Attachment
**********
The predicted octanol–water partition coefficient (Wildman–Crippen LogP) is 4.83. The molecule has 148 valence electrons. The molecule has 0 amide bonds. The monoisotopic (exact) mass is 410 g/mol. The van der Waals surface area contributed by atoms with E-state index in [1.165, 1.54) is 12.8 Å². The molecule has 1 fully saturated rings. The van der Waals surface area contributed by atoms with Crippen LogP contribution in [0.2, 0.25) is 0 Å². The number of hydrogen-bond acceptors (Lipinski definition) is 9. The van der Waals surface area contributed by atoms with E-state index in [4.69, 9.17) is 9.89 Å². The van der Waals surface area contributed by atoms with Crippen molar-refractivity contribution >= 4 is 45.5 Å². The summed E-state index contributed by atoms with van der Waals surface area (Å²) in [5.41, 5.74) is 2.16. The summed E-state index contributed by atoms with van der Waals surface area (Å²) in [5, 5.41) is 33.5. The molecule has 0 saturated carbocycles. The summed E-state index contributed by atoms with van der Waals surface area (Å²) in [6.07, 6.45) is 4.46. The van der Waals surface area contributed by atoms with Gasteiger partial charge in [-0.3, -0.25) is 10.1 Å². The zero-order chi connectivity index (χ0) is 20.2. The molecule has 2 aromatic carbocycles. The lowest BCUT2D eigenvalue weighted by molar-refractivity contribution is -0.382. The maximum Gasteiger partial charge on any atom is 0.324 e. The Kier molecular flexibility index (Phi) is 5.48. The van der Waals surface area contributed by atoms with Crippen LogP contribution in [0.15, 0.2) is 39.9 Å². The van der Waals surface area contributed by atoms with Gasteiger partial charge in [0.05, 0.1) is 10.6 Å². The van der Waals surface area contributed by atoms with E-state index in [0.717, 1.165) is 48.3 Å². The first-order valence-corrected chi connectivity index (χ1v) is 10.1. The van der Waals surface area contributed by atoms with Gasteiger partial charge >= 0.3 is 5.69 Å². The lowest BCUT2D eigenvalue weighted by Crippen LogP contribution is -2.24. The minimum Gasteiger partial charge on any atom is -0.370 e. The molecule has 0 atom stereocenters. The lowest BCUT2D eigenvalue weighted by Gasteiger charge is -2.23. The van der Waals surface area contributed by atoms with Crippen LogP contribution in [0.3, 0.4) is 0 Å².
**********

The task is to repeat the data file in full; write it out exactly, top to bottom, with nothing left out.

The predicted octanol–water partition coefficient (Wildman–Crippen LogP) is 4.83. The molecule has 148 valence electrons. The molecule has 0 amide bonds. The monoisotopic (exact) mass is 410 g/mol. The van der Waals surface area contributed by atoms with E-state index in [1.165, 1.54) is 12.8 Å². The molecule has 1 fully saturated rings. The van der Waals surface area contributed by atoms with Crippen LogP contribution in [0.2, 0.25) is 0 Å². The number of hydrogen-bond acceptors (Lipinski definition) is 9. The van der Waals surface area contributed by atoms with E-state index in [4.69, 9.17) is 9.89 Å². The van der Waals surface area contributed by atoms with Crippen molar-refractivity contribution >= 4 is 45.5 Å². The summed E-state index contributed by atoms with van der Waals surface area (Å²) in [5.41, 5.74) is 2.16. The summed E-state index contributed by atoms with van der Waals surface area (Å²) in [5, 5.41) is 33.5. The molecule has 0 saturated carbocycles. The summed E-state index contributed by atoms with van der Waals surface area (Å²) in [6.07, 6.45) is 4.46. The van der Waals surface area contributed by atoms with Gasteiger partial charge in [-0.3, -0.25) is 10.1 Å². The zero-order chi connectivity index (χ0) is 20.2. The molecule has 2 aromatic carbocycles. The lowest BCUT2D eigenvalue weighted by molar-refractivity contribution is -0.382. The maximum Gasteiger partial charge on any atom is 0.324 e. The Kier molecular flexibility index (Phi) is 5.48. The van der Waals surface area contributed by atoms with Crippen LogP contribution in [0.15, 0.2) is 39.9 Å². The van der Waals surface area contributed by atoms with Gasteiger partial charge in [0.05, 0.1) is 10.6 Å². The van der Waals surface area contributed by atoms with E-state index in [0.717, 1.165) is 48.3 Å². The first-order valence-corrected chi connectivity index (χ1v) is 10.1. The van der Waals surface area contributed by atoms with Gasteiger partial charge >= 0.3 is 5.69 Å². The lowest BCUT2D eigenvalue weighted by Crippen LogP contribution is -2.24. The minimum Gasteiger partial charge on any atom is -0.370 e. The molecule has 0 atom stereocenters. The lowest BCUT2D eigenvalue weighted by Gasteiger charge is -2.23. The van der Waals surface area contributed by atoms with Crippen LogP contribution in [0.3, 0.4) is 0 Å².